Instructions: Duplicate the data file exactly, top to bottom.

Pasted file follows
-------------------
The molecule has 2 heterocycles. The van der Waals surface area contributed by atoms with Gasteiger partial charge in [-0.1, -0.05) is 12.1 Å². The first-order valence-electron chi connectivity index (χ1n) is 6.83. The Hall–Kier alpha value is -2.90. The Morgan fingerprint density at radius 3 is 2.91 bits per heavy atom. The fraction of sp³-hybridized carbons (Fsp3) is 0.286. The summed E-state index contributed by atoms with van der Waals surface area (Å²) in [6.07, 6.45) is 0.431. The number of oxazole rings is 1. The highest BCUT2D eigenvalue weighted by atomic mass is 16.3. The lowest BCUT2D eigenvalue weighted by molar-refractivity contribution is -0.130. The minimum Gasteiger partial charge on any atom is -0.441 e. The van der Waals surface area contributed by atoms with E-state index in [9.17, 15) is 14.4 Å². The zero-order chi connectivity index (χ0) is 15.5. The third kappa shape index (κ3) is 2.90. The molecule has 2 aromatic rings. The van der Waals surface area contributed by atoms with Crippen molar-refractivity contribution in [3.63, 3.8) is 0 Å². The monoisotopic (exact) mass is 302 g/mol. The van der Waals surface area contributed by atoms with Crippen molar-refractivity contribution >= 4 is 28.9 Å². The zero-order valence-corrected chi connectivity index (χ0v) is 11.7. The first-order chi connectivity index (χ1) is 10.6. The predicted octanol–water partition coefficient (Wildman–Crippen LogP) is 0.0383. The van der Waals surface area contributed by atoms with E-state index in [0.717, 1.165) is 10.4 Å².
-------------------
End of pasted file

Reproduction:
The molecule has 2 heterocycles. The van der Waals surface area contributed by atoms with Gasteiger partial charge in [-0.1, -0.05) is 12.1 Å². The first-order valence-electron chi connectivity index (χ1n) is 6.83. The Hall–Kier alpha value is -2.90. The Morgan fingerprint density at radius 3 is 2.91 bits per heavy atom. The fraction of sp³-hybridized carbons (Fsp3) is 0.286. The summed E-state index contributed by atoms with van der Waals surface area (Å²) in [6.07, 6.45) is 0.431. The number of oxazole rings is 1. The highest BCUT2D eigenvalue weighted by atomic mass is 16.3. The lowest BCUT2D eigenvalue weighted by molar-refractivity contribution is -0.130. The minimum Gasteiger partial charge on any atom is -0.441 e. The van der Waals surface area contributed by atoms with E-state index in [9.17, 15) is 14.4 Å². The zero-order chi connectivity index (χ0) is 15.5. The third kappa shape index (κ3) is 2.90. The molecule has 2 aromatic rings. The van der Waals surface area contributed by atoms with Crippen molar-refractivity contribution in [3.63, 3.8) is 0 Å². The monoisotopic (exact) mass is 302 g/mol. The van der Waals surface area contributed by atoms with Crippen molar-refractivity contribution >= 4 is 28.9 Å². The zero-order valence-corrected chi connectivity index (χ0v) is 11.7. The first-order chi connectivity index (χ1) is 10.6. The predicted octanol–water partition coefficient (Wildman–Crippen LogP) is 0.0383. The van der Waals surface area contributed by atoms with E-state index in [0.717, 1.165) is 10.4 Å².